The Oaths We Take Against America

Since ancient times, oaths have been part of the fabric of society. Pledging allegiance to an individual, group, or deity has shaped identities, forged alliances, and catalyzed cultures.

Oaths are part of ancient Jewish, Hindu, Greek and Roman traditions. Oaths are found in the Old and New Testaments and in the Quran. The Hippocratic Oath taken by doctors today is one of the oldest documents in history. For over a millennium, English royalty has taken an oath at coronation to rule according to law, exercise justice with mercy, and to uphold the Church of England. Oaths are taken by Boy Scouts to do their duty to God and country, and by presidents, senators, and soldiers of the United States to support and defend the Constitution.

Today, the oaths we take are often sworn unconsciously and informally. There is no prescribed ceremony to become a fan of a sports team, for example. Yet the devotion and fervor supporters give their franchises are the same results oaths were designed to cultivate. In Dallas, where I live, it would not be uncommon to hear crowds insist that “Cowboys rule!” and “Eagles suck!” because of the loyalty Cowboys fans have sworn to their team and against the other teams in the NFC East. Even in a year like 2018, when Philadelphia won the Super Bowl and Dallas failed to make the playoffs, the Cowboys would rule and the Eagles would suck. And these simple, chanted platitudes may continue despite quantifiable data and according to unspoken oath.

As silly as it seems to thoughtful people, there exists enmity of various intensity between the drivers of Chevy trucks and Fords, Pepsi drinkers and Coke drinkers, Mac users and PC users. There are differences between brands that result in preference. But any hostility between them comes from an unspoken oath.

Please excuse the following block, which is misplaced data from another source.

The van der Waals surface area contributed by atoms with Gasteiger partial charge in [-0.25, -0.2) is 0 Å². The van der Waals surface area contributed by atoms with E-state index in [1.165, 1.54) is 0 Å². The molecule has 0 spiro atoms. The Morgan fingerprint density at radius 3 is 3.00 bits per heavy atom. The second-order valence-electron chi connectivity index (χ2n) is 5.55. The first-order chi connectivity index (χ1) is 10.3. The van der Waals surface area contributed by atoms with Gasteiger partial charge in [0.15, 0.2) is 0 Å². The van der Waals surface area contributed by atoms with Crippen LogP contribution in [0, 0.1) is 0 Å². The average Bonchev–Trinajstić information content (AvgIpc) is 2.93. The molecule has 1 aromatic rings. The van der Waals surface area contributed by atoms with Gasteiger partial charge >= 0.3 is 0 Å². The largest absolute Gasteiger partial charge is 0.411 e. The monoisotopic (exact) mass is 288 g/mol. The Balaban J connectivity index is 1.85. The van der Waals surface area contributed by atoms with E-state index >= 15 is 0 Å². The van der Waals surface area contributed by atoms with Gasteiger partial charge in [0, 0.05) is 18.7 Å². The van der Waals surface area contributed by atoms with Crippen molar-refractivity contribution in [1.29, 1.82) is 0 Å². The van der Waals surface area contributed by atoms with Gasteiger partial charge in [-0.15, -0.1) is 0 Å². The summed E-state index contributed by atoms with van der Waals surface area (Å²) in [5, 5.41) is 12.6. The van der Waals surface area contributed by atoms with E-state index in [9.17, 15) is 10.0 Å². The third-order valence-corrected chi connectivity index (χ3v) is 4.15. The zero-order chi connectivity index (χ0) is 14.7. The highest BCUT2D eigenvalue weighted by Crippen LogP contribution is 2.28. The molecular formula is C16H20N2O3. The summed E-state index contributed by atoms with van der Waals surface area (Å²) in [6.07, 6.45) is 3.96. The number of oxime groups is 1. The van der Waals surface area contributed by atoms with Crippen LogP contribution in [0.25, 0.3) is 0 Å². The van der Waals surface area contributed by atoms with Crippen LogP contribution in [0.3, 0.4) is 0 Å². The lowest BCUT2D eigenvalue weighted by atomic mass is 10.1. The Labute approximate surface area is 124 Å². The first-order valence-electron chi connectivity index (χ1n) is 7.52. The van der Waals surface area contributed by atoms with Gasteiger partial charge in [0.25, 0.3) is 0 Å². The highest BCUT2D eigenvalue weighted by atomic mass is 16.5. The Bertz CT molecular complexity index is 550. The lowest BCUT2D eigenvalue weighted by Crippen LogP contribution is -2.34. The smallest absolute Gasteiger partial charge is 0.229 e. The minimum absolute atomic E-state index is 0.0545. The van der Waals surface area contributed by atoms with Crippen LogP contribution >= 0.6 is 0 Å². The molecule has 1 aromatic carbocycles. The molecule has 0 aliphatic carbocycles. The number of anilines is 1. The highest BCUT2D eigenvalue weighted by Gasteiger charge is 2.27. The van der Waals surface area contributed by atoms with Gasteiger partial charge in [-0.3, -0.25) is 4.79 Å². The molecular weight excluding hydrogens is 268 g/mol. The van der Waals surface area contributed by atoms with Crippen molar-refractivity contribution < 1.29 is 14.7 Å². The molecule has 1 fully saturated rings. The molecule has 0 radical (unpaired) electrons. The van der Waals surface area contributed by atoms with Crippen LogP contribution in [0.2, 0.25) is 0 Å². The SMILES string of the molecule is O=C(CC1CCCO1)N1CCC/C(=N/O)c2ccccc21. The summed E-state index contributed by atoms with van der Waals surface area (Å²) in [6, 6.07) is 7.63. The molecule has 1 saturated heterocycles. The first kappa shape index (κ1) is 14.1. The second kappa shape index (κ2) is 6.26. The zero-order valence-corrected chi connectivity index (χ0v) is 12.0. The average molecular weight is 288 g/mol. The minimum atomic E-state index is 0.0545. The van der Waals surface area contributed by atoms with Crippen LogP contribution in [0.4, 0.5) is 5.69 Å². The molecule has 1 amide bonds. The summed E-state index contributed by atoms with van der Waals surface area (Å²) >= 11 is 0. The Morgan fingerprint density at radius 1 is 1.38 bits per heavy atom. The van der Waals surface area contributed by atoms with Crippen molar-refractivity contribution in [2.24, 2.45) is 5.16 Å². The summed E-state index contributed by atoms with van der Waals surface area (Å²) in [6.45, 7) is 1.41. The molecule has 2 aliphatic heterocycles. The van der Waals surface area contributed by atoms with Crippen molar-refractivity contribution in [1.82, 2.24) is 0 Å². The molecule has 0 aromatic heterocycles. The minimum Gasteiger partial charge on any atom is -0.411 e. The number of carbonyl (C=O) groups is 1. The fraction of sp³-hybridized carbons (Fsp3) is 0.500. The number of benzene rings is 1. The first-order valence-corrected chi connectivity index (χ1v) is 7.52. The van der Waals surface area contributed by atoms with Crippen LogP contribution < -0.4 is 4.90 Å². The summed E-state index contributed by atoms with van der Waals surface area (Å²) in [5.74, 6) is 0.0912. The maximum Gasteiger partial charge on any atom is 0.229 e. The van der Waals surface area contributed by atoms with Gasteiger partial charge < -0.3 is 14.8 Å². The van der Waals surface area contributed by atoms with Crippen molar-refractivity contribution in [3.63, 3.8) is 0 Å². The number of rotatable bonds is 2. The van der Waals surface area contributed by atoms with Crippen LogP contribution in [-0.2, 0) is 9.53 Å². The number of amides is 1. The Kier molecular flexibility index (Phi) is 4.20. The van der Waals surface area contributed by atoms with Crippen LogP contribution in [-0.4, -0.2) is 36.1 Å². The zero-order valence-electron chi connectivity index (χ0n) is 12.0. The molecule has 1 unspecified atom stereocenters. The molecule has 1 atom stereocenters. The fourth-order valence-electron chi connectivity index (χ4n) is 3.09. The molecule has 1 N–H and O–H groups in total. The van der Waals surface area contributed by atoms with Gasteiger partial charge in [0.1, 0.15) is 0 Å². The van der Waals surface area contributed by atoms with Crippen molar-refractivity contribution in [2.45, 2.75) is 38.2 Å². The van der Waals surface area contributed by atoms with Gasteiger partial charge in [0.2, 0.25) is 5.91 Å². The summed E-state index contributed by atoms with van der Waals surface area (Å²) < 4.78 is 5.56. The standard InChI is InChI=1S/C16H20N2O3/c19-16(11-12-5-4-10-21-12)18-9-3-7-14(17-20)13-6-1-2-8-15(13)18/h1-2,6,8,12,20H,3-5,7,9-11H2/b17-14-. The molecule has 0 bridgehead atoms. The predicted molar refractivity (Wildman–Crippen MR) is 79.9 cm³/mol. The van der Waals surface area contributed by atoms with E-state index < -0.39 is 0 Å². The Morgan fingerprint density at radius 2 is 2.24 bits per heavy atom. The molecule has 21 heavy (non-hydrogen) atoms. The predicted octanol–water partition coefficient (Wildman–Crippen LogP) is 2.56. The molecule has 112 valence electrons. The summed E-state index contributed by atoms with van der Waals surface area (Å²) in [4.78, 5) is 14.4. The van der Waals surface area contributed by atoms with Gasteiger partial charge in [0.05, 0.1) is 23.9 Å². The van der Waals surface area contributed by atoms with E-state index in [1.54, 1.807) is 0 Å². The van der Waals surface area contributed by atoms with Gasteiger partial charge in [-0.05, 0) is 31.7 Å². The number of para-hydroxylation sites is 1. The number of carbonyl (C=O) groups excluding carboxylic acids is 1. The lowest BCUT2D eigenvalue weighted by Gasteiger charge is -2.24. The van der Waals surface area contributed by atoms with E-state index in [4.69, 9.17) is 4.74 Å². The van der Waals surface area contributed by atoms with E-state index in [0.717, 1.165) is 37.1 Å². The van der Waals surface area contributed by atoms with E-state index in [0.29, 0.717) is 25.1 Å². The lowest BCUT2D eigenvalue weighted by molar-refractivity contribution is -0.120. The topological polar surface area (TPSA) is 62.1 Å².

These are like the medieval oaths of fealty where vassals who worked the land swore allegiance to their lord who owned it. Whether the landowner practiced generosity and magnanimity, or a wicked abuse of power made no difference in the oath. Vassals would take it and live blindly by it.

America’s current political division is driven largely by these unconscious and informal oaths of fealty we make not to the United States, but to political parties. Just as pledging unspoken allegiance to a sports team makes an enemy of all other competition, having pledged fealty to one party cuts us off — by oath — to the ideas of and negotiations with another. This is dangerous ground for America. Because rather than pledging allegiance to our flag and our nation, we pledge our allegiance to dogma. And we do it at the expense of facts, logic, compromise, and progress.

As Americans, the Constitution is our common ground, not the platform of a party. When we place the latter over the former, we become Republicans or Democrats or Libertarians or whatever first, and Americans second. That is what oaths make us do, whether we’re aware of swearing them or not.

During the Republican National Convention in 2016, vice-presidential candidate Mike Pence famously said, “I’m a Christian, a conservative, and a Republican — in that order.” Whether we agree with Pence’s values or not, most of us can relate to his ranking of identity. But what Pence is calling out are not principles but groups. Pope Francis and members of the KKK identify as Christian, but have widely divergent principles. A fiscal conservative may not necessarily be a social one. And while Pence claims to be a Republican, many Never Trumpers do, too.

Even America itself is not a principle, but a nation founded on specific ideals. If you strongly identify as “American,” consider that white supremacists do, too. So allying ourselves with institutions or individuals can quickly render us blind sheep. But when we make oaths to principles born of thought and conscience, we give value and strength to our country as a whole, not just a red or blue platform.

It may be too late for this heated election. But consider disavowing the oaths you’ve silently, unknowingly taken. That means divorcing yourself from dogma, but not from the principles you hold. Debating well-considered principles and paths forward has always been part of the American experiment. But strictly aligning with the dogma of a political party, insisting that yours rules and the others suck is infantile, thoughtless, and carries America into dangerous territory. Because it keeps us as divided as the home and visiting sections of a college sports arena.

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